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British fop by day, masked avenger by night

"We seek him here, we seek him there, those Frenchies seek him everywhere. Is he in heaven? Is he in hell? That demmed, elusive Pimpernel."

— Sir Percy Blakeney

Why do so many heroes in our folklore wear masks, do good deeds, carve up the villains and disappear, name unknown, back into the shadows?

We have Batman, Zorro, Spiderman, V for Vendetta and — the prototype for them all — the Scarlet Pimpernel, a gallant swordsman of the French Revolution who will swash his buckler while warbling many a song.

Camelot Theatre's production of "The Scarlet Pimpernel" — with book and lyrics by Nan Knighton and music by Frank Wildhorn — will begin at 8 p.m. Wednesday, Nov. 30, with a performance to benefit Soroptimist International. A low-priced preview will be available Thursday, Dec. 1. The show officially opens Friday, Dec. 2, and runs through Dec. 31.

Romantic and comical, "The Scarlet Pimpernel" was a Tony-nominated Broadway success in the '90s.

It offers an answer to the aforementioned question, says actor Tim Homsley, who plays Sir Percy, with the fact that it asks its dashing hero "to face fears and do what's right in the face of overwhelming odds."

What exactly is a pimpernel? Turning to trustworthy and all-knowing Wikipedia, we learn that it's a tiny red flower, one that our hero draws when he signs his name on the mysterious and witty notes he leaves behind after rescuing aristocrats from the unduly harsh, final — and often unjust — punishment of the guillotine.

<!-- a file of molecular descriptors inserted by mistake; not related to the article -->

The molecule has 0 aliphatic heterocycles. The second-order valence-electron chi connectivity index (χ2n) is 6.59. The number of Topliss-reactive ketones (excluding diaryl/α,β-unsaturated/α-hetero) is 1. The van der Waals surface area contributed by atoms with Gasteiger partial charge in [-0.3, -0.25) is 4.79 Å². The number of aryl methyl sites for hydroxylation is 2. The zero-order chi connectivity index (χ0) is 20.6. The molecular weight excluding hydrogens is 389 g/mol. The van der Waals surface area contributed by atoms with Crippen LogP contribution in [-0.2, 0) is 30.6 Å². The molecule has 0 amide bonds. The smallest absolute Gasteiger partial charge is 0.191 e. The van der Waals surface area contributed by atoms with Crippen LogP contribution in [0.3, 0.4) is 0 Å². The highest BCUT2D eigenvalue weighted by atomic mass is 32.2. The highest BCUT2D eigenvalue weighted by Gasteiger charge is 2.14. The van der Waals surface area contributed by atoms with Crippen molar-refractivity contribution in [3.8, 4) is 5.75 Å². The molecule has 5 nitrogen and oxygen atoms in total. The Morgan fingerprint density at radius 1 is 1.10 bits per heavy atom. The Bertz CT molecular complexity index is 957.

The play and novel were penned by Baroness Emmuska Orczy in 1903. The works became a success and resulted in many sequels over 35 years. British actor Leslie Howard ("Gone With the Wind") played the title role in the hit 1934 movie.

"I fell in love with the score when I first heard it," says the play's director, Livia Genise. "It has beautiful melodies, and the songs are gorgeous. There are three or four numbers that are especially memorable. The lyrics are witty, and the script is so well-written that it could stand alone as a play."

Camelot Theatre Company chooses its productions a year in advance, so this Robin Hood-like character has nothing to do with current cries for justice from the 99 percent and, Genise notes, "shows that the 1 percent isn't all bad."

The villain Chauvelin relentlessly seeks the head of the Pimpernel who, in daily life, is the mild-mannered English fop Sir Percy Blakeney. His French wife Margeurite doesn't know that her husband is a legendary superhero, and she is a former lover of Chauvelin.

"It's a powerhouse cast," says Darek Riley, who plays Chauvelin. "Livia has done a marvelous job of bringing home the period of the French Revolution." Riley is an acting and music student at Southern Oregon University.

"It's the French version of Zorro," Riley says. He also is the production's fight director (there's plenty of swordplay), who studied the art under John Toppo of the Oregon Shakespeare Festival.

Homsley says playing the Pimpernel is a challenge for him.

"He has a lot more courage and charisma than I'm used to," he says, "with skill for amazing disguises and escapes."

Kelly Jean Hammond plays Marguerite, Roy Rains plays Tussaud, Linnea Jefferson plays Marie, Justin Williams plays Armand and Tom Weiner plays Robespierre. Choreography is by Presila Quinby.

Wednesday, Thursday, Friday and Saturday shows are set for 8 p.m. Sunday matinees are at 2 p.m., including a Christmas Eve matinee Dec. 24.

Preview tickets cost $12. Tickets to the Soroptimist International benefit and all other performances cost $23, $21 for students and seniors. A pay-what-you-can performance is set for 8 p.m. Wednesday, Dec. 7.

Tickets can be purchased at www.camelottheatre.org or by calling 541-535-5250.